Degree Type


Date of Award


Degree Name

Master of Science





First Advisor

Timothy . Derrick


Wildland firefighters (WFF) and military personnel encounter extreme environments and working conditions as part of their occupation. High rates of overuse knee injury have been recorded in both populations, with Iliotibial Band Syndrome (ITBS) being the highest reported overuse injury within the military. However, occupational demands that could contribute to such rates of ITBS have not been evaluated. PURPOSE: To evaluate if the effects of slow walking speed, external load carriage and incline increase strain and strain impulse of the ITB as a predictor of ITBS risk and to update the current ITB model to include the active components of the structure. Current models only include a passive strand but will be updated to represent muscular attachments (ITB_TFL, ITB_GM12, and ITB_GM34). METHODS: Eleven healthy participants from the targeted population completed 10 trials each of three overground walking conditions that varied speed and load (45 lbs) and two ramped (24˚) conditions that varied load. Force plates and infrared motion capture cameras recorded kinetic and kinematic data which was transformed into a rigid body model to calculate reaction forces and joint moments during stance. A musculoskeletal model of the lower extremity calculated maximum muscle forces which were then optimized and used to calculate ITB strain with the added active ITB components. RESULTS: No significant interactions or increases in strain impulse were found. Significant main effects for load and incline were found across all conditions. Increased average peak strain main effects for both load (P<0.001) and incline (P=0.001) were significant in the ITB_TFL strand. The ITB_TFL recorded the largest strain value (11.1%) during the ramped and loaded condition. CONCLUSIONS: Incline and load carriage appear to increase average peak strain values in the active ITB components over normal walking and the updated model provided reasonable estimates of strain compared to strain values reported in the literature. Further research is needed to understand the effect of repeated exposure as a potential determinant of injury.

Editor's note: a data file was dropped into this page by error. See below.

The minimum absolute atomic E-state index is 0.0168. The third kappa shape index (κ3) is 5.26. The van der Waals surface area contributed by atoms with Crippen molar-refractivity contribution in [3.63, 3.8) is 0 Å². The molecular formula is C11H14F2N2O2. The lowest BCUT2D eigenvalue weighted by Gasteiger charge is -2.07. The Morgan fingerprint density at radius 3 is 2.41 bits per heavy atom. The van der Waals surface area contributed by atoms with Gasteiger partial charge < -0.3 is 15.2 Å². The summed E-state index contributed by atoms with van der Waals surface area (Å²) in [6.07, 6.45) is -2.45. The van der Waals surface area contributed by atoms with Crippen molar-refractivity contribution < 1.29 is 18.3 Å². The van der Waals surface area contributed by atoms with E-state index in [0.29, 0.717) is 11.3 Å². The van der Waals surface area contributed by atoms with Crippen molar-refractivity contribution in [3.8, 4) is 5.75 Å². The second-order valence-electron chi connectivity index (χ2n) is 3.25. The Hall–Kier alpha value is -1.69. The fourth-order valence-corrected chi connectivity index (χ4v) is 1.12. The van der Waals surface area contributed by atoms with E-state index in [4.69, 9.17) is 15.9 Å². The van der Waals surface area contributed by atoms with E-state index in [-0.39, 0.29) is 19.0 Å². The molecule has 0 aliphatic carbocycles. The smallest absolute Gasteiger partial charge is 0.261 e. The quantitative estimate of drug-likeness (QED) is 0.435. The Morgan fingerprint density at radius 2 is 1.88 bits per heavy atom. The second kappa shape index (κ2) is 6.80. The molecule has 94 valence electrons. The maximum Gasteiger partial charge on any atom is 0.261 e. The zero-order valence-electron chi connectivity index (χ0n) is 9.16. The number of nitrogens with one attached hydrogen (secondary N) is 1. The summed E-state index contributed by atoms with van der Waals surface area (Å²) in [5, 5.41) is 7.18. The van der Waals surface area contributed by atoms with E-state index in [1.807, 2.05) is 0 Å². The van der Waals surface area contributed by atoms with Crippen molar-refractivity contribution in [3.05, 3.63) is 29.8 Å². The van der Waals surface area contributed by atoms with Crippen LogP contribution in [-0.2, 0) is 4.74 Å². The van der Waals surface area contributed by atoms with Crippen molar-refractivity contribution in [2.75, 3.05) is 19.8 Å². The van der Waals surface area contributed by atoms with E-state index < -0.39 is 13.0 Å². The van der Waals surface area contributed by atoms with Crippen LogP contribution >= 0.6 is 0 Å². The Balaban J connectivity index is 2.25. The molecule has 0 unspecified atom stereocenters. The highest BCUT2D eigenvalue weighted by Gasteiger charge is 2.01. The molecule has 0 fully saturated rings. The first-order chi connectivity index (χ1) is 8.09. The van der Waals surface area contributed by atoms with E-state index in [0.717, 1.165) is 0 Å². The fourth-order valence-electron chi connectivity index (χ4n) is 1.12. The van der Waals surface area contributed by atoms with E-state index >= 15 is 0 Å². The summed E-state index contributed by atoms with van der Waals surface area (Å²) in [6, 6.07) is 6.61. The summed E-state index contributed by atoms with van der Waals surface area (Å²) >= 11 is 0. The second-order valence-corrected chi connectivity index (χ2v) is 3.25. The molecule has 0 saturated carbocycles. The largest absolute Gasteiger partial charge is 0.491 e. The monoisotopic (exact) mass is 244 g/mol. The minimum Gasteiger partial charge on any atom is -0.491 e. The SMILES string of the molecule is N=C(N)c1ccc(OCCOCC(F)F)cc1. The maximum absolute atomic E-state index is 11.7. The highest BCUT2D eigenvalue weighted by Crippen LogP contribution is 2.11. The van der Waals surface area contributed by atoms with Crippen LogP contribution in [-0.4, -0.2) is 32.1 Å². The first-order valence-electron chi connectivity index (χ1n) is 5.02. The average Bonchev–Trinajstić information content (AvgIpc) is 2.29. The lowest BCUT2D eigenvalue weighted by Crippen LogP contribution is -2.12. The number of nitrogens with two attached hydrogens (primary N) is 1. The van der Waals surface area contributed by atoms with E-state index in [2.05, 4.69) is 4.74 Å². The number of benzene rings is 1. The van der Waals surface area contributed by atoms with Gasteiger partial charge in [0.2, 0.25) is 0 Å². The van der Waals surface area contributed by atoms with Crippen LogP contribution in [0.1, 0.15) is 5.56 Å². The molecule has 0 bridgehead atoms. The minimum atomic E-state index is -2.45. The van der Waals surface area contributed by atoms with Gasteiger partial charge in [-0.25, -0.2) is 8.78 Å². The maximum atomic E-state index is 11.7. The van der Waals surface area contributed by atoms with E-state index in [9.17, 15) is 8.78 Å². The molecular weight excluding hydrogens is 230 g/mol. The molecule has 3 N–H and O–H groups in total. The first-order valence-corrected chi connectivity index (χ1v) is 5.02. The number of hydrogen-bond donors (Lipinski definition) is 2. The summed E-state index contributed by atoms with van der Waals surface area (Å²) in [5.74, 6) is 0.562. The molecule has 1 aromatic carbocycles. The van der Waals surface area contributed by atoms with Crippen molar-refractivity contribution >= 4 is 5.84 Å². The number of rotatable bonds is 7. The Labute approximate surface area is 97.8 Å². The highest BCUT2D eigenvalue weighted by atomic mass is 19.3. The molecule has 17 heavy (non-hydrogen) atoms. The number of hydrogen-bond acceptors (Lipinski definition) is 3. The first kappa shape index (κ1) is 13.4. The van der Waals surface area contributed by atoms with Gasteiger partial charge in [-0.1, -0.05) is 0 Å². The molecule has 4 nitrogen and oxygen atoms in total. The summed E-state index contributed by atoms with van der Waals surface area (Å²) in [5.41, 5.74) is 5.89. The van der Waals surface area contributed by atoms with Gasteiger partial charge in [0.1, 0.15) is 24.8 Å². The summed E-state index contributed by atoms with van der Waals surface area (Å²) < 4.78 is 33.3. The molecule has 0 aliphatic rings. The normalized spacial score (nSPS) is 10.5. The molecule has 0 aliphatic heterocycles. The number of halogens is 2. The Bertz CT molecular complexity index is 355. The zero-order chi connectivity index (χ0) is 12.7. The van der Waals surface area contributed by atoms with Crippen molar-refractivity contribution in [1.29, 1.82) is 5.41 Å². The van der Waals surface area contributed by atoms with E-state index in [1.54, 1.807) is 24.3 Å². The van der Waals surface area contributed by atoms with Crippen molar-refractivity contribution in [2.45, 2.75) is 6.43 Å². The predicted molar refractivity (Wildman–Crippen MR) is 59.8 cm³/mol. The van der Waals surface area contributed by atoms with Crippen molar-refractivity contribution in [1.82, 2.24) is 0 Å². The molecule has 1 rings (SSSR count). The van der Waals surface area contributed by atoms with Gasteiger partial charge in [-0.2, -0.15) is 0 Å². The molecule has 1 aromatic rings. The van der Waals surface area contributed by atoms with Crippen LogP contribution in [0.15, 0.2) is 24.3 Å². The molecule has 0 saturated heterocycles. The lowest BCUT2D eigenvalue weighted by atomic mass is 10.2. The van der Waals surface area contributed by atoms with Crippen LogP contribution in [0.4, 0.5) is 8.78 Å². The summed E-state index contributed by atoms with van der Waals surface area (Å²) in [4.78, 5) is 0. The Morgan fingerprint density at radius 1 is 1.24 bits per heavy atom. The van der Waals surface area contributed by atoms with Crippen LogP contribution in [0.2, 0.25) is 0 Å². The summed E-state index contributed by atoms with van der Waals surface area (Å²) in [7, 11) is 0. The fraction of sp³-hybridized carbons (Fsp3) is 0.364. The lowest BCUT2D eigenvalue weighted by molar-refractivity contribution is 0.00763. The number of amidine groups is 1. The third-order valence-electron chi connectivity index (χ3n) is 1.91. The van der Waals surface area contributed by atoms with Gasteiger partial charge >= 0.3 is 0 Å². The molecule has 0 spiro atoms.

Copyright Owner

Laura Stacy



File Format


File Size

93 pages